FALL MEANS TARANTULA MATING SEASON IN COLORADO — It's almost fall and that means it is nearly tarantula mating season in Colorado. If you're a bit squeamish about spiders, not a fan of 8 legs, or if the whole spider the size of your hand thing bothers you - don't worry, they are harmless.
In late August through October, the male Oklahoma Brown, Colorado chocolate brown, and Chamberlin tarantulas that call southeastern Colorado home, can be seen crossing roads or moving in large groups as they search for mates.
Experts say thousands of spiders are searching for mates to reproduce before they die. The males leave there burrows in search of females in their own burrows.
Tarantulas are the largest arachnid in Colorado. The species seen here range from light gray-brown to dark reddish brown in color. The Oklahoma Browns can measure as large as 1 3/8 inches or longer with a leg span that can reach 5 1/2 inches in some cases.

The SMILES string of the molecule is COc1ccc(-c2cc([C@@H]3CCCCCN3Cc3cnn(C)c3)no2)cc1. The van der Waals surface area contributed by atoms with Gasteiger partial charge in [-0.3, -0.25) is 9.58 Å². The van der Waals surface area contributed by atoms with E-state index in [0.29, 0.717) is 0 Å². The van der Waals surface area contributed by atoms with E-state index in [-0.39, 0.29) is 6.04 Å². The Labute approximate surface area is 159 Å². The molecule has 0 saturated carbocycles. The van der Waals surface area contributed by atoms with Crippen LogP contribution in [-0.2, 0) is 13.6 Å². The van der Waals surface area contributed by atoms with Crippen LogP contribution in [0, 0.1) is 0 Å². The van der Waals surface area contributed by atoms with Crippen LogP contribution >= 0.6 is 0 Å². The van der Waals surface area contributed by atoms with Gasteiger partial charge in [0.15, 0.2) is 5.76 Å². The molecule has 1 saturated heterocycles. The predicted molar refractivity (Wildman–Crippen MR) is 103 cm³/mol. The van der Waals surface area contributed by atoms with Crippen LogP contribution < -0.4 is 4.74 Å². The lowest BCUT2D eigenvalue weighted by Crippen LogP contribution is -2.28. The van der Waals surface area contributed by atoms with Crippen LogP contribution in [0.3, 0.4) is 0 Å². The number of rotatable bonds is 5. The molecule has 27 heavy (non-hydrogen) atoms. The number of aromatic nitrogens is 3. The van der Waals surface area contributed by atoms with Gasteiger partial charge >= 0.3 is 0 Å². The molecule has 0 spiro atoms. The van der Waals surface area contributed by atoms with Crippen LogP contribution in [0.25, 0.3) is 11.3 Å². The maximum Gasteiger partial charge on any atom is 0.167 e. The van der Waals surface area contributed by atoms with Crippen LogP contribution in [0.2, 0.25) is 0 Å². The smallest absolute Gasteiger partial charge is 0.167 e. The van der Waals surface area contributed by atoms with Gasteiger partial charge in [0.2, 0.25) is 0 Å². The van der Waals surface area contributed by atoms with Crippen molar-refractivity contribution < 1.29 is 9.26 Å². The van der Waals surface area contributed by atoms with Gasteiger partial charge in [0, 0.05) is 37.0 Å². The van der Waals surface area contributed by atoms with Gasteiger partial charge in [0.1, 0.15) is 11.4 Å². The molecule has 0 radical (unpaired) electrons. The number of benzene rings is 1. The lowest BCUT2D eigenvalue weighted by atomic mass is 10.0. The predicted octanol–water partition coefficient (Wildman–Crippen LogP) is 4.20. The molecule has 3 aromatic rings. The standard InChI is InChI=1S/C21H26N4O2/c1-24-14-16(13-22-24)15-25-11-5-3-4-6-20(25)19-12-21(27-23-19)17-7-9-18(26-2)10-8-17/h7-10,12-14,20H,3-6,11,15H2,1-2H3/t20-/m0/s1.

You'll witness this migration for mating purposes in Southern Colorado, normally along the Arkansas Valley which includes Fremont, Otero, Pueblo, Custer, Huerfano, Las Animas, Bent and Prowers counties.
There are other large spiders native to Colorado. Out west you'll find "mini-tarantulas" in the form of the Aphonopelma vogelae and Aphonopelma marxi which are more black than brown in color, and smaller than other varieties.
Older adult tarantulas die off in the cold weather, although most of the species die within months. The lifespan of a tarantula can reach 10 years.